Essay On Nature And Nurture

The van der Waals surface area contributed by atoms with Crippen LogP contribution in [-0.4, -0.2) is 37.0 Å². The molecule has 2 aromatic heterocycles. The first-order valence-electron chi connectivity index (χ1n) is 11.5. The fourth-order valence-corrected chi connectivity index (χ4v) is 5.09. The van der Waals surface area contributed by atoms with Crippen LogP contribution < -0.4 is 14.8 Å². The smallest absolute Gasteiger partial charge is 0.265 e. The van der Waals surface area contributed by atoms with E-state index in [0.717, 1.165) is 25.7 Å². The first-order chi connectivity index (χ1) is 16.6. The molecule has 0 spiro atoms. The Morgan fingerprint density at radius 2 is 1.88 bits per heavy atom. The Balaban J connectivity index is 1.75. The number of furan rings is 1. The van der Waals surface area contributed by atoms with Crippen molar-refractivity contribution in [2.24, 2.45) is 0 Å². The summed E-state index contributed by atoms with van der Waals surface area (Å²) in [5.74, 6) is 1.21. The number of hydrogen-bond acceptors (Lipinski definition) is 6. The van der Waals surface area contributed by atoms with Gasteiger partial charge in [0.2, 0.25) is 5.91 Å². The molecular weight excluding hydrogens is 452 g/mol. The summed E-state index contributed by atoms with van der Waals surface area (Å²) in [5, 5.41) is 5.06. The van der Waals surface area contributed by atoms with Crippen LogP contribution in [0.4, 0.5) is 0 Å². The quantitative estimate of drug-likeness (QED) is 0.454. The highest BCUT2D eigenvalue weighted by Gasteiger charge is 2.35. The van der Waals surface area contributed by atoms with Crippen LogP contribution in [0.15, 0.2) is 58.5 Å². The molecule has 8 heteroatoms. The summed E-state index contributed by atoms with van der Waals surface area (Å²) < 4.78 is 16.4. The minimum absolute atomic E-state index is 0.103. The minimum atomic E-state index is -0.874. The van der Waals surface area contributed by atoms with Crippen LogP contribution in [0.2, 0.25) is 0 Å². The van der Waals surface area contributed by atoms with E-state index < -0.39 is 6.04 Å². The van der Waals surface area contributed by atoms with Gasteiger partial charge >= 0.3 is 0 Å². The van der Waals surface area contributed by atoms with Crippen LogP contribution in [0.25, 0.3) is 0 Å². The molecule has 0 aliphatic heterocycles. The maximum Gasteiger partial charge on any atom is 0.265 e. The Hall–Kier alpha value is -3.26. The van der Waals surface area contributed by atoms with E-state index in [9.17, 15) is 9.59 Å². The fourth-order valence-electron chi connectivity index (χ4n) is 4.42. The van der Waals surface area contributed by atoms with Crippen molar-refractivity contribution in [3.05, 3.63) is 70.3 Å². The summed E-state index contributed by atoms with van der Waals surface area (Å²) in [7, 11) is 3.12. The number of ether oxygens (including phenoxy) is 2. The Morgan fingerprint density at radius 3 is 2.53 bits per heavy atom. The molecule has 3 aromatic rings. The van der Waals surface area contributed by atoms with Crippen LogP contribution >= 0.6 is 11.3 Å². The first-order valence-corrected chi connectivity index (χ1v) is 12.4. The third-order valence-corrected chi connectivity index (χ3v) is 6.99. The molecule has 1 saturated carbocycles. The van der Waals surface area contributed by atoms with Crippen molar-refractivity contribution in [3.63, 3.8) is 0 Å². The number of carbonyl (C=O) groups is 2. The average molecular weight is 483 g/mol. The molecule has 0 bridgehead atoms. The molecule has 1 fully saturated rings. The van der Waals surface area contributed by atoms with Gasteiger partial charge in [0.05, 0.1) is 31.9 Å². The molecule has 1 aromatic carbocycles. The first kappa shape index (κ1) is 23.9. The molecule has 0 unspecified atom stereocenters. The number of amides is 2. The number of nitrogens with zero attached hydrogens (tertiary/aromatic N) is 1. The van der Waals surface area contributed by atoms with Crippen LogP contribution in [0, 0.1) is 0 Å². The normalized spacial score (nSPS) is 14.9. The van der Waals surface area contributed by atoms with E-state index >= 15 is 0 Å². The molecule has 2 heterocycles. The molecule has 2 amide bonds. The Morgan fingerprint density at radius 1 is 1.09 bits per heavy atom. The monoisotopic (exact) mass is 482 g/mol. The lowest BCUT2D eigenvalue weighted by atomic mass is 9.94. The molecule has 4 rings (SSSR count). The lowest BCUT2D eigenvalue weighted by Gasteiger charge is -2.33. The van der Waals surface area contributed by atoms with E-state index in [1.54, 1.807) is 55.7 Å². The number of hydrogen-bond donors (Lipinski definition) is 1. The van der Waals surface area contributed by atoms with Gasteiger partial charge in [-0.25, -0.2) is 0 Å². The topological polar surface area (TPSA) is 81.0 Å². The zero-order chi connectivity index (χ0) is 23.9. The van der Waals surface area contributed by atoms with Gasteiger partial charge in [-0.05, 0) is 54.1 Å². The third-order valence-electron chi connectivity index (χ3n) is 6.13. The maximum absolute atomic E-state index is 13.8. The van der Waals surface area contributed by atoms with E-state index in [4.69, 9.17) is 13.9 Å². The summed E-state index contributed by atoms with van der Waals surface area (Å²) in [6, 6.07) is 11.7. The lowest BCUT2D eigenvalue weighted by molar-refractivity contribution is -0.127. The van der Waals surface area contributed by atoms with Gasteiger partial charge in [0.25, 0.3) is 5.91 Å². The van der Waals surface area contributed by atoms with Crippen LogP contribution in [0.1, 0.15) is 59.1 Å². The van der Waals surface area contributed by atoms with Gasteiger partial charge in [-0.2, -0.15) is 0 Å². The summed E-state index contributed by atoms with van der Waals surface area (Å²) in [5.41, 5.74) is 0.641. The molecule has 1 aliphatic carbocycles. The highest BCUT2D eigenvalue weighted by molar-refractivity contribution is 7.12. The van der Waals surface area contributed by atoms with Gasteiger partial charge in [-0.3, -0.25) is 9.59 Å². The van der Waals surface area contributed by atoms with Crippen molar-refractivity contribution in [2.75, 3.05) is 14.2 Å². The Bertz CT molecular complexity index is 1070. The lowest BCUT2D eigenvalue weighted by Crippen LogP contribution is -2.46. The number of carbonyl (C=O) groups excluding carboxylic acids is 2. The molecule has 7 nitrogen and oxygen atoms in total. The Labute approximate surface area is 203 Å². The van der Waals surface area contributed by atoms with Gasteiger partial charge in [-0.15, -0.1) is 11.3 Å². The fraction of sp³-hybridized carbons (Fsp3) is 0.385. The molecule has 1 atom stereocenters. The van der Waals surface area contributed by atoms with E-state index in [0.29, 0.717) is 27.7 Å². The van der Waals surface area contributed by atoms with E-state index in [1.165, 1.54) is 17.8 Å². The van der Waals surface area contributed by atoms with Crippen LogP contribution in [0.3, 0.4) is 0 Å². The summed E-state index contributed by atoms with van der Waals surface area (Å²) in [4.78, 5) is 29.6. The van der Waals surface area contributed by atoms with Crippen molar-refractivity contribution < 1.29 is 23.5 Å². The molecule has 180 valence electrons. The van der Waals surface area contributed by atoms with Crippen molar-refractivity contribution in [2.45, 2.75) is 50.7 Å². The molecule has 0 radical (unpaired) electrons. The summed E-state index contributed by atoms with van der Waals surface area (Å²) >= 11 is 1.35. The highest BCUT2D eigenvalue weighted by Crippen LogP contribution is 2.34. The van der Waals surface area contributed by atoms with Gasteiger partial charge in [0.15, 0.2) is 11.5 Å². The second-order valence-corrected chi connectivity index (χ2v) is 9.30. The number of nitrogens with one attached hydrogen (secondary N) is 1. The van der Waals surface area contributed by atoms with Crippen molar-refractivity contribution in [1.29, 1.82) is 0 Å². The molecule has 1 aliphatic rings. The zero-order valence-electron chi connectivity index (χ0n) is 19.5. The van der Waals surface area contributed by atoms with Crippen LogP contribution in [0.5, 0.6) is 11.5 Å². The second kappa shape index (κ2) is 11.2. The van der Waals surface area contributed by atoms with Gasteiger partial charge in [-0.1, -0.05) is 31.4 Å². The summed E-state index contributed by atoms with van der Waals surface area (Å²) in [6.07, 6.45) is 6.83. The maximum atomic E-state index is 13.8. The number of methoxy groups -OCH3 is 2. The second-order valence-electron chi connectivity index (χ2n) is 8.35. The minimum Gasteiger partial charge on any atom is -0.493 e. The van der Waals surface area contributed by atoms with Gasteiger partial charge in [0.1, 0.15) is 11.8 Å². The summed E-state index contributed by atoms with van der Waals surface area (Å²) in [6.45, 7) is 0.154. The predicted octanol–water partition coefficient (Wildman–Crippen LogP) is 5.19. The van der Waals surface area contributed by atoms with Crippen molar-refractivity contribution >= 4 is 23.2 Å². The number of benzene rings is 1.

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FIRST AND SECOND LANGUAGE ACQUISITION – ENG2153 CANDIDATE NO. 10061 Discuss the nature/nurture debate in language acquisition in light of evidence from atypical language development. The debate nature/nurture has been a fascinating open question for many years in the field of language development and acquisition. The focus of the dichotomy aspires to understand if language depends on an innate biological endowment or because of the environmental input we receive from the external world. The literature about the nature/nurture debate counts many different theories that have as crucial topics of discussion whether either nature or nurture plays the leading role in language development. One of the most famous theories is the nativist approach, whose father, Noam Chomsky, maintains that language is innate in human because of the Universal Grammar. Actually, according to Chomsky, this ‘gift’ is the child’s initial language faculty and exists prior to any linguistic experience, so that it gives the child the ability to acquire any language (Karmilloff, 2002). In contrast to this theory, the cognitive approach states that language is not innate because we do not have a Universal Grammar, but we learn language through general learning mechanisms. In other words, language is acquired through input and experiences in the environment. Another interesting point of view about the debate nature/nurture are the researches carried out by Lenneberg, who was influenced in his theoretical and practical studies both by Chomsky and by Piaget, father of the cognitive approach that I briefly introduced below. Lenneberg studied atypical language development and carried researches in particular on deaf children, children with focal brain damages and c... ... middle of paper ... ... poverty of the stimulus is a myth, or in other words that we cannot learn language if the linguistic input we receive are less in amount or incomplete or wrong. In other words, these two cases of atypical language development, are in favour of the nurture position contrasting the idea of the language of something innate and proving that children need input to develop their language. Moreover, both atypical language developments confirms that parental input is a crucial factor in the development of language. Thus parental input is the most important environmental factor, the two cases support the nurture thesis in the debate. According to Karmilloff, we learn languages by a dynamic interaction between nature and nurture, because “the evolution has prolonged the period of post-natal brain development, so that environmental input can be processed for a longer time”.

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